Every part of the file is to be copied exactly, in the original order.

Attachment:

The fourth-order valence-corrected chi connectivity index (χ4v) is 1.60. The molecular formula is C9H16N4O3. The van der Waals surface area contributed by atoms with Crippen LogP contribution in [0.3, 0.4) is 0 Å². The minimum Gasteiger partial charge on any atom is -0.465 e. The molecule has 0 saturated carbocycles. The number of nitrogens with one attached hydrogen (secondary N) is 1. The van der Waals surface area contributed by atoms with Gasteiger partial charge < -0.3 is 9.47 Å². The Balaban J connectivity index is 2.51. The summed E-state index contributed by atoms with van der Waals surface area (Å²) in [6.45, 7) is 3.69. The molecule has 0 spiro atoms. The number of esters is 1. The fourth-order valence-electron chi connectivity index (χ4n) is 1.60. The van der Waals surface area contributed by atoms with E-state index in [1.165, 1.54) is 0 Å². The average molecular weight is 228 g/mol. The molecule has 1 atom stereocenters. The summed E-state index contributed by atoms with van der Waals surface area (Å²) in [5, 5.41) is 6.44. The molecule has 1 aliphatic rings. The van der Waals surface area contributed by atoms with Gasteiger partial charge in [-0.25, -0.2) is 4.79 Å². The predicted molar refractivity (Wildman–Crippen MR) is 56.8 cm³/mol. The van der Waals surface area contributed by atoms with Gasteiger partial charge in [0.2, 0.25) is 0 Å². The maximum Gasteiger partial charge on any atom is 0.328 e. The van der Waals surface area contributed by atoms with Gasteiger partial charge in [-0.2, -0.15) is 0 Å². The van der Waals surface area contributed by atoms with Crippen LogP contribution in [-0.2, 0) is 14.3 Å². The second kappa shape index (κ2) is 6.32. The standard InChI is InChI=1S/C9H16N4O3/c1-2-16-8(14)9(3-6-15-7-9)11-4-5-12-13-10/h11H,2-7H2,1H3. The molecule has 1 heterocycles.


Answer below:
The fourth-order valence-corrected chi connectivity index (χ4v) is 1.60. The molecular formula is C9H16N4O3. The van der Waals surface area contributed by atoms with Crippen LogP contribution in [0.3, 0.4) is 0 Å². The minimum Gasteiger partial charge on any atom is -0.465 e. The molecule has 0 saturated carbocycles. The number of nitrogens with one attached hydrogen (secondary N) is 1. The van der Waals surface area contributed by atoms with Gasteiger partial charge < -0.3 is 9.47 Å². The Balaban J connectivity index is 2.51. The summed E-state index contributed by atoms with van der Waals surface area (Å²) in [6.45, 7) is 3.69. The molecule has 0 spiro atoms. The number of esters is 1. The fourth-order valence-electron chi connectivity index (χ4n) is 1.60. The van der Waals surface area contributed by atoms with E-state index in [1.165, 1.54) is 0 Å². The average molecular weight is 228 g/mol. The molecule has 1 atom stereocenters. The summed E-state index contributed by atoms with van der Waals surface area (Å²) in [5, 5.41) is 6.44. The molecule has 1 aliphatic rings. The van der Waals surface area contributed by atoms with Gasteiger partial charge in [-0.25, -0.2) is 4.79 Å². The predicted molar refractivity (Wildman–Crippen MR) is 56.8 cm³/mol. The van der Waals surface area contributed by atoms with Gasteiger partial charge in [0.2, 0.25) is 0 Å². The maximum Gasteiger partial charge on any atom is 0.328 e. The van der Waals surface area contributed by atoms with Gasteiger partial charge in [-0.2, -0.15) is 0 Å². The van der Waals surface area contributed by atoms with Crippen LogP contribution in [-0.2, 0) is 14.3 Å². The second kappa shape index (κ2) is 6.32. The standard InChI is InChI=1S/C9H16N4O3/c1-2-16-8(14)9(3-6-15-7-9)11-4-5-12-13-10/h11H,2-7H2,1H3. The molecule has 1 heterocycles.